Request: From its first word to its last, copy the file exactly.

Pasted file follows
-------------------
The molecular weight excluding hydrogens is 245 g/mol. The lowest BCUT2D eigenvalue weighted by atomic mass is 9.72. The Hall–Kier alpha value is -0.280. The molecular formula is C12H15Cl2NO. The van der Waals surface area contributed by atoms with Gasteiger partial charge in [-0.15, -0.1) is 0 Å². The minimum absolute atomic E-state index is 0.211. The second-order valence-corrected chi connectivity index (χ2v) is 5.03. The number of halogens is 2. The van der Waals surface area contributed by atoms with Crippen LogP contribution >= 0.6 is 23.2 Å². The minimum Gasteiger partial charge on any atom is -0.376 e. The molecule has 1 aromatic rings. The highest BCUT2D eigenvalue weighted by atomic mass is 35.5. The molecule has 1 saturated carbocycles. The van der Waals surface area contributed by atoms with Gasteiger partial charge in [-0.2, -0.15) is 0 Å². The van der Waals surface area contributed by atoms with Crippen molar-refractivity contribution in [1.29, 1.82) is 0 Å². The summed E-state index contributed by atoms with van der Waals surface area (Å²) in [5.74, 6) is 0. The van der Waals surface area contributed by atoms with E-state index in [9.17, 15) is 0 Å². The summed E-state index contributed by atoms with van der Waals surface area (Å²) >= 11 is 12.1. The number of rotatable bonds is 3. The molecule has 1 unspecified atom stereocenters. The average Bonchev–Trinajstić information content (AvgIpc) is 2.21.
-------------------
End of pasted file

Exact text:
The molecular weight excluding hydrogens is 245 g/mol. The lowest BCUT2D eigenvalue weighted by atomic mass is 9.72. The Hall–Kier alpha value is -0.280. The molecular formula is C12H15Cl2NO. The van der Waals surface area contributed by atoms with Gasteiger partial charge in [-0.15, -0.1) is 0 Å². The minimum absolute atomic E-state index is 0.211. The second-order valence-corrected chi connectivity index (χ2v) is 5.03. The number of halogens is 2. The van der Waals surface area contributed by atoms with Crippen LogP contribution >= 0.6 is 23.2 Å². The minimum Gasteiger partial charge on any atom is -0.376 e. The molecule has 1 aromatic rings. The highest BCUT2D eigenvalue weighted by atomic mass is 35.5. The molecule has 1 saturated carbocycles. The van der Waals surface area contributed by atoms with Gasteiger partial charge in [-0.2, -0.15) is 0 Å². The van der Waals surface area contributed by atoms with Crippen molar-refractivity contribution in [1.29, 1.82) is 0 Å². The summed E-state index contributed by atoms with van der Waals surface area (Å²) in [5.74, 6) is 0. The van der Waals surface area contributed by atoms with E-state index in [9.17, 15) is 0 Å². The summed E-state index contributed by atoms with van der Waals surface area (Å²) >= 11 is 12.1. The number of rotatable bonds is 3. The molecule has 1 unspecified atom stereocenters. The average Bonchev–Trinajstić information content (AvgIpc) is 2.21.